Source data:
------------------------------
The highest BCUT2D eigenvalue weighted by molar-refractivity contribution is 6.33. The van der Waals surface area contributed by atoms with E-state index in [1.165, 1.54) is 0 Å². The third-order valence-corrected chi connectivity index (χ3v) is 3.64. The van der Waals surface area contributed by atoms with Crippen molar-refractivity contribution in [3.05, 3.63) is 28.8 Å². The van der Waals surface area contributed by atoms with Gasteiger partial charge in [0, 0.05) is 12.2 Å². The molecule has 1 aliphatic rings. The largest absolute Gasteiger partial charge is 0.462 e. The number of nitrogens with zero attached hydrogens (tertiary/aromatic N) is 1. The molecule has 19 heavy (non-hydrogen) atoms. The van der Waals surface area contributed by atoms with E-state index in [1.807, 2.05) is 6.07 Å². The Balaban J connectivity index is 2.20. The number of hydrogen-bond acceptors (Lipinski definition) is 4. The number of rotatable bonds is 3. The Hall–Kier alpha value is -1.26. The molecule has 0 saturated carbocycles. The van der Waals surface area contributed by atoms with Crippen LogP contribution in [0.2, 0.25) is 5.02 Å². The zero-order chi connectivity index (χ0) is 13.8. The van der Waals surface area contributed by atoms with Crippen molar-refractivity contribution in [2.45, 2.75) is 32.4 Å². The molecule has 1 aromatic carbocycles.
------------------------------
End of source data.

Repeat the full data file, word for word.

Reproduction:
The highest BCUT2D eigenvalue weighted by molar-refractivity contribution is 6.33. The van der Waals surface area contributed by atoms with E-state index in [1.165, 1.54) is 0 Å². The third-order valence-corrected chi connectivity index (χ3v) is 3.64. The van der Waals surface area contributed by atoms with Crippen molar-refractivity contribution in [3.05, 3.63) is 28.8 Å². The van der Waals surface area contributed by atoms with Gasteiger partial charge in [0, 0.05) is 12.2 Å². The molecule has 1 aliphatic rings. The largest absolute Gasteiger partial charge is 0.462 e. The number of nitrogens with zero attached hydrogens (tertiary/aromatic N) is 1. The molecule has 19 heavy (non-hydrogen) atoms. The van der Waals surface area contributed by atoms with E-state index in [1.807, 2.05) is 6.07 Å². The Balaban J connectivity index is 2.20. The number of hydrogen-bond acceptors (Lipinski definition) is 4. The number of rotatable bonds is 3. The Hall–Kier alpha value is -1.26. The molecule has 0 saturated carbocycles. The van der Waals surface area contributed by atoms with Crippen LogP contribution in [0.2, 0.25) is 5.02 Å². The zero-order chi connectivity index (χ0) is 13.8. The van der Waals surface area contributed by atoms with Crippen molar-refractivity contribution in [2.45, 2.75) is 32.4 Å². The molecule has 1 aromatic carbocycles.